What is going on at our state hospitals?
This week, the Daily Voice covered no fewer than THREE cases where mense had horrible experiences, and in each of those cases, the doctors and nurses involved appeared to be incompetent, uncaring and unhelpful.
The exact opposite of what they signed up for when they joined the medical profession.
In the case of Sheryl Biggs, 61, who was misdiagnosed with diarrhoea at False Bay Hosptial for over a year, it is too late.
She was eventually diagnosed with colon cancer, and doctors have now given her only weeks to live.
While health authorities have apologised for their mistake, this is cold comfort for her family, who firmly believe that the once vibrant woman could have been successfully treated had she been correctly diagnosed timeously.
Doctors at Groote Schuur Hospital could not save the baby of Saajidah Samuels Abrahams, 28, but her agony could have been alleviated if nurses had been more compassionate, and just did their job.
The Bridgetown mom spoke of her horror of losing her second child last week, claiming that nurses were chatting and eating while she miscarried in her hospital bed, despite her desperate calls for help.
“I was so weak. I called out to the nurses and said I needed to be changed. Only one answered, [saying] ‘yes, Mrs Abrahams’, but no one came inside the ward,” she said.
“I took pictures of the one nurse preparing [cornflakes] and of the other eating lunch.”
Saadjidah’s tale of horror received a lot of reaction on our Facebook page, and shockingly, hers is not unique.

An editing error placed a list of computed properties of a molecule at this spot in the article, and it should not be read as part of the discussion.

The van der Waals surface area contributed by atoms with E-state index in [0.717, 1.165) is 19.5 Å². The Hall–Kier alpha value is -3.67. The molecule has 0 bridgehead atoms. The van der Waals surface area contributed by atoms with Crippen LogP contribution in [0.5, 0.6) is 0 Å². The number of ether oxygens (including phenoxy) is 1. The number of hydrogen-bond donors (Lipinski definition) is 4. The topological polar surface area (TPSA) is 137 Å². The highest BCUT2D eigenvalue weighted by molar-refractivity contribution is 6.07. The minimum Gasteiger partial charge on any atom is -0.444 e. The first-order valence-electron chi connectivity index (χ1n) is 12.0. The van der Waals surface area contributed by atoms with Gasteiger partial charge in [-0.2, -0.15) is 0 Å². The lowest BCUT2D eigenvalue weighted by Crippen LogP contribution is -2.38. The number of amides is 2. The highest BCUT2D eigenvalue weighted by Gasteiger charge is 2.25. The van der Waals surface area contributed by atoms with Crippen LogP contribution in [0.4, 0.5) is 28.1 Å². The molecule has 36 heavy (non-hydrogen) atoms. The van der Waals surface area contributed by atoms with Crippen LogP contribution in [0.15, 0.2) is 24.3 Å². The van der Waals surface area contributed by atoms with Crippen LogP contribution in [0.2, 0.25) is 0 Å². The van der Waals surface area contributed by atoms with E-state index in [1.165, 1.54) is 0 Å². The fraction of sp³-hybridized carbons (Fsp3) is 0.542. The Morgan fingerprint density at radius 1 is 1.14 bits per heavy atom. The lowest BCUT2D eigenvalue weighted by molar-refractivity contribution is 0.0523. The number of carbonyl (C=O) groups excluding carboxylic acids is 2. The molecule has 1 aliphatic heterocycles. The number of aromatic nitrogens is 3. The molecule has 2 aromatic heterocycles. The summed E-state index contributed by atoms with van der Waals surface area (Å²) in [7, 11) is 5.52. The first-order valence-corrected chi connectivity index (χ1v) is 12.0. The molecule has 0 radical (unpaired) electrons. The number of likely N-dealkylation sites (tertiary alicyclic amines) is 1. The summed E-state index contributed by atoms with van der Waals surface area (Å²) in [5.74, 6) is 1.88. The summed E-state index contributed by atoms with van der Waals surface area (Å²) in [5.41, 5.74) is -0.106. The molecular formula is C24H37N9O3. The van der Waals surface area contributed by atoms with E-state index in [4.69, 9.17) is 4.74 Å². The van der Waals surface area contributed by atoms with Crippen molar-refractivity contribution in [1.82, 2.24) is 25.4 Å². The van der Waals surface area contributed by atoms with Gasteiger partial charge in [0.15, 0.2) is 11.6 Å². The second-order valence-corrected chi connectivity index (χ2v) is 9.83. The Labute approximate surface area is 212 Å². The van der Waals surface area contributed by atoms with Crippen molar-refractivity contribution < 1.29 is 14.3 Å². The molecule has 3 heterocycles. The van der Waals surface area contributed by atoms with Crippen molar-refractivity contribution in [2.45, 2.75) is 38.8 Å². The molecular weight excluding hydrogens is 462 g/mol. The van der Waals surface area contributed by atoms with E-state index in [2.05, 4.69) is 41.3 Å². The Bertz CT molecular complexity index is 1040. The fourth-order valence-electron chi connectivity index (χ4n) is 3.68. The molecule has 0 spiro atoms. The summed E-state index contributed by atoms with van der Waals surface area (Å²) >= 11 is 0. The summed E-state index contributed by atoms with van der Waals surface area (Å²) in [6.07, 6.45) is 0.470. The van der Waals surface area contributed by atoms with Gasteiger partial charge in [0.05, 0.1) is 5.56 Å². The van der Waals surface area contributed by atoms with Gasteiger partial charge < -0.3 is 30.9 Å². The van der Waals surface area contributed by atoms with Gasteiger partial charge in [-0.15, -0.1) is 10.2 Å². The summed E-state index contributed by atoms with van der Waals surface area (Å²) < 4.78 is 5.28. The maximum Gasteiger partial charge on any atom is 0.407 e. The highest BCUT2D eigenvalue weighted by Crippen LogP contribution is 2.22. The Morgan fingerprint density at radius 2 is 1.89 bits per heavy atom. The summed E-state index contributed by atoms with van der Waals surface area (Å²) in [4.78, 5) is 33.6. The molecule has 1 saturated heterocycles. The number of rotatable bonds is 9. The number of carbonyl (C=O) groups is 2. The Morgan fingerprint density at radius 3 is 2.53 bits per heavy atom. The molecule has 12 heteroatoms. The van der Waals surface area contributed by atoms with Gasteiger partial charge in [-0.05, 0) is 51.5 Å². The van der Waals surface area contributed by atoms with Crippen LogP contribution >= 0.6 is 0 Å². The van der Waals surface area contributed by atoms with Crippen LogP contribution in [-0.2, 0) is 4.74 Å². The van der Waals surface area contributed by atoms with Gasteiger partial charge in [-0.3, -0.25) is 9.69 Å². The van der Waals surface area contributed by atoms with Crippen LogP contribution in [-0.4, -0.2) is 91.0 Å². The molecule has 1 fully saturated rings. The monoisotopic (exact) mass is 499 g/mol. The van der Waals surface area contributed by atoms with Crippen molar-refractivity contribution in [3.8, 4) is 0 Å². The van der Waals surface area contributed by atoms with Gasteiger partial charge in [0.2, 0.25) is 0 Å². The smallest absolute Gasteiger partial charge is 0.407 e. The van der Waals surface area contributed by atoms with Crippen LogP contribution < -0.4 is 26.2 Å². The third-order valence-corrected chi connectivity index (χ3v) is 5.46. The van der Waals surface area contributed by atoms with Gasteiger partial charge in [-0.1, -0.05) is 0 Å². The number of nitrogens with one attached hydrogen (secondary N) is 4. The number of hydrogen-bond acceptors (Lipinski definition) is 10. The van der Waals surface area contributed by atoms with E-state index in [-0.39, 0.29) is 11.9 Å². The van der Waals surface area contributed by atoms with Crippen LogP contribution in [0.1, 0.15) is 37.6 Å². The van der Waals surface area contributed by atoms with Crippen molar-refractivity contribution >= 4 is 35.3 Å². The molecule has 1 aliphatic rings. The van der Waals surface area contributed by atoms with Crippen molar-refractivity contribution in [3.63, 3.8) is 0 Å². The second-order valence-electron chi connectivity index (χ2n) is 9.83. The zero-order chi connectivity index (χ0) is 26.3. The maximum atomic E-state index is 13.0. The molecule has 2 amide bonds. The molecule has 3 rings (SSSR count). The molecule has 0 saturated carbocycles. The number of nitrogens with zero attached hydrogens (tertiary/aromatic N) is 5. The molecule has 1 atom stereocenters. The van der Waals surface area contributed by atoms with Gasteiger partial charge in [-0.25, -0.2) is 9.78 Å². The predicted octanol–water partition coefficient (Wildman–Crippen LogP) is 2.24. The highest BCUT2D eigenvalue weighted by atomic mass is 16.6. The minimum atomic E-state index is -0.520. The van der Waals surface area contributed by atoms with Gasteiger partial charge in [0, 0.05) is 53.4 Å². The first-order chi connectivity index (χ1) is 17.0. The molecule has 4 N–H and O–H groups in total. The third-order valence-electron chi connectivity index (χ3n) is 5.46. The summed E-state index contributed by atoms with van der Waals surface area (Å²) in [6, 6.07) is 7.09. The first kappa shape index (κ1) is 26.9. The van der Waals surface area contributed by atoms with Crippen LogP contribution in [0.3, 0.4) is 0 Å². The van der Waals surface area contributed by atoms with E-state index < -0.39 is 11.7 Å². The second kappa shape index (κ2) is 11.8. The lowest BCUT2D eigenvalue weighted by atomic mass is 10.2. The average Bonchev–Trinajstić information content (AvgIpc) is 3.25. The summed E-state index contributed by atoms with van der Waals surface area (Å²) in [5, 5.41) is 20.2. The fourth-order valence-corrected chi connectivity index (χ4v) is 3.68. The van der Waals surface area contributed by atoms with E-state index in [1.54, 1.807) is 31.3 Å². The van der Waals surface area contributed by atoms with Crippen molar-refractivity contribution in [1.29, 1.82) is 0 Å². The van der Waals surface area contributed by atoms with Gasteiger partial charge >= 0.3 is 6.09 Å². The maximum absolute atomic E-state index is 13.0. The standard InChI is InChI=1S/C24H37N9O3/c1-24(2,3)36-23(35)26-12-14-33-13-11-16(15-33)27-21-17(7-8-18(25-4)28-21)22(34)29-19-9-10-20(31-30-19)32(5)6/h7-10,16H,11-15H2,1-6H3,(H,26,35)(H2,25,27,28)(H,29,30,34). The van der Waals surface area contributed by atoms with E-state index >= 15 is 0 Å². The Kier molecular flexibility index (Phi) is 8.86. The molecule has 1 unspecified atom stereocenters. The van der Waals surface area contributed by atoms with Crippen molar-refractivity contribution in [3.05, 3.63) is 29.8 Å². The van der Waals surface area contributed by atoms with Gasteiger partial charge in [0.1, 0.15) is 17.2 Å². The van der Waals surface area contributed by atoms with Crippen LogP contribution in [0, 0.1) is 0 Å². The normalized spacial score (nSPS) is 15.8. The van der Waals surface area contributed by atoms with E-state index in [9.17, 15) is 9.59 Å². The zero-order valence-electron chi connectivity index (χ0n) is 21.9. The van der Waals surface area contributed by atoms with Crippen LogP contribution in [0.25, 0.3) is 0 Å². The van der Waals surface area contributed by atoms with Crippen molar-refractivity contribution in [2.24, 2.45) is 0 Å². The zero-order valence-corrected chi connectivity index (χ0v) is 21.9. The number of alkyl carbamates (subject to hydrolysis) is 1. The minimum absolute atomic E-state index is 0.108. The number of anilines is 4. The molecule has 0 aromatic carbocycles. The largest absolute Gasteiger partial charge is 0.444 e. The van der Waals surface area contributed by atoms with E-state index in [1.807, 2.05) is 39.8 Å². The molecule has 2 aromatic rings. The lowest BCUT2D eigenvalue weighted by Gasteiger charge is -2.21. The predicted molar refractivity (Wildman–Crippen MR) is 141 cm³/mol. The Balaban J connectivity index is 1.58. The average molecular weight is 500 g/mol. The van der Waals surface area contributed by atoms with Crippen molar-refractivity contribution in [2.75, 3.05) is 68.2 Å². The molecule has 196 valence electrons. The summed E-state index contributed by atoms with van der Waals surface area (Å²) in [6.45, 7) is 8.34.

Terrible service at government health facilities seems to be the norm, and in fact, people commended the mom for her “bravery” for speaking out.
Many people commented that health services have gone down the drain over the past 15 years or so.
Gone are the days when nursing was a calling when you had to have a passion and compassion for people and their well-being, when you were committed to aiding the ill and infirm, and alleviating their pain and suffering to the best of your ability.
As Lorraine Brydon commented: “I worked at GSH for 13 years about 30 years ago... then nursing and healthcare was still topped.
“Medical personnel had work ethics, the love for their profession and patient care was of the utmost importance. Patients always came first and the medical personnel displayed pride.
“Nowadays we have the millennial generation that does nursing for the money and see it as a way of earning an income.
“They pass their time on shift glued to their cellphones... they have no respect for the sick or dying, neither for patients or their relatives.”
“There are good and dedicated personnel, the old school generation but they are such a minority that they are overlooked.”
Nurses do not take the Hippocratic Oath, instead, and depending on where they study, they take what is called the Nightingale Oath, named after the most famous nurse of all, Florence Nightingale.
It ends with: “...and devote myself to the welfare of those committed to my care.”
That is the cornerstone of nursing, and our nurses would do well to ask themselves exactly why they chose this profession again.